posted on Jun, 13 2009 @ 12:56 AM
When I was 11 years old, my mum decided to cut off our cable. I remember that right at the beginning of it, I was upset that I wouldn't be able to
watch Pokemon when I got home from school.
That passed quickly.
Then books invaded my world. If I was not outside, running around with friends, I was reading. Some days (which grew into weeks) I would get up, grab
the book laying on my bed next to my pillow and read non stop till I slept.
And, it's kind of a sad indicator that people are amazed by my love and voracious hunger for books and knowledge. For example, when doing a novel
study on the book "The Chrysalids" By John Wyndham, I took the 200 page novel home on the first day and read it in one sitting, about one hour of
reading. The next day, my class was astounded by the fact that I went home and read the book so easily.
As though reading a short novel was a difficult, laborous task.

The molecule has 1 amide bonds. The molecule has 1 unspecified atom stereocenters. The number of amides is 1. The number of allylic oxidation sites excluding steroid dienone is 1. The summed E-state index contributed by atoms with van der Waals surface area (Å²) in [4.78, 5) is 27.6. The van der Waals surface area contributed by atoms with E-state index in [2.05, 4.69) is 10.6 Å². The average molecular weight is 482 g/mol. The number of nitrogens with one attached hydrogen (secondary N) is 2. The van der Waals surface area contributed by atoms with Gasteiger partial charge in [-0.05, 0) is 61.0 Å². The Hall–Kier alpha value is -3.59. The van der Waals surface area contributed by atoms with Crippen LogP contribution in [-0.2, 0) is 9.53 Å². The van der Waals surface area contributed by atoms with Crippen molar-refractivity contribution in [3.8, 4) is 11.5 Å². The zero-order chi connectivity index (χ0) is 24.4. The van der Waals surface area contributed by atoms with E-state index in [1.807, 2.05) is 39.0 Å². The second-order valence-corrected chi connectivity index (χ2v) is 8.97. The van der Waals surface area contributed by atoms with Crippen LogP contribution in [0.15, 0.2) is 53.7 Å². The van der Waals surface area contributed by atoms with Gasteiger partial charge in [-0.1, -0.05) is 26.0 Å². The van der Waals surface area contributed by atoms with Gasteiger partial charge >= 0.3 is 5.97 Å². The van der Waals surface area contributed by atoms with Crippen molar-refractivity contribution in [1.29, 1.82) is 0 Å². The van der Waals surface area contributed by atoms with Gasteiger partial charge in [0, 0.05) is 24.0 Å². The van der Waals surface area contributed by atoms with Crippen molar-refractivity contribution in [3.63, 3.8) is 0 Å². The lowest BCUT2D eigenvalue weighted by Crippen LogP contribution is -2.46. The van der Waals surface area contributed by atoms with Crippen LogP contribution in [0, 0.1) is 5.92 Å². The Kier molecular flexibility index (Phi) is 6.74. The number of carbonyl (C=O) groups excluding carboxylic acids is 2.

But these same kids were remarkably adept at recalling the nuances of their favorite television shows.
So, put simply, I love literature and have become fairly skilled with the English language as a result of my mother's decision.
However, I must note that while I still devote a large amount of time to reading, I have also devoured series of television on DVD at a kind of scary
rate. The same goes for video games, and I learned just as much as I did from books as from these sources. I don't think this is a bad thing. I spent
my early teenage years reading and playing the occasional old video game for fun. Now, I know what I like and why I like it.
I guess this may have gotten a little long-winded and off-topic. I think what you've done is a good idea, but don't deprive your kids of those
things entirely. A little bit of these things aren't harmful. It would probably be beneficial still if you let your kids watch a certain number of
hours of TV a week. TV and games teach important cultural lessons to children, like what slang words mean, or how they are expected to act in some
situations (though admittedly, games most of the time do not apply to life). I faced a few vaguely embarassing scenarios because I didn't understand
the colloquialisms my friends used.
In general, you have a good idea, and it's easy to see where you're coming from, but try to remember the purpose things like television served in
the first place:
A way to communicate and share our human experiences, whatever type of experience they may be.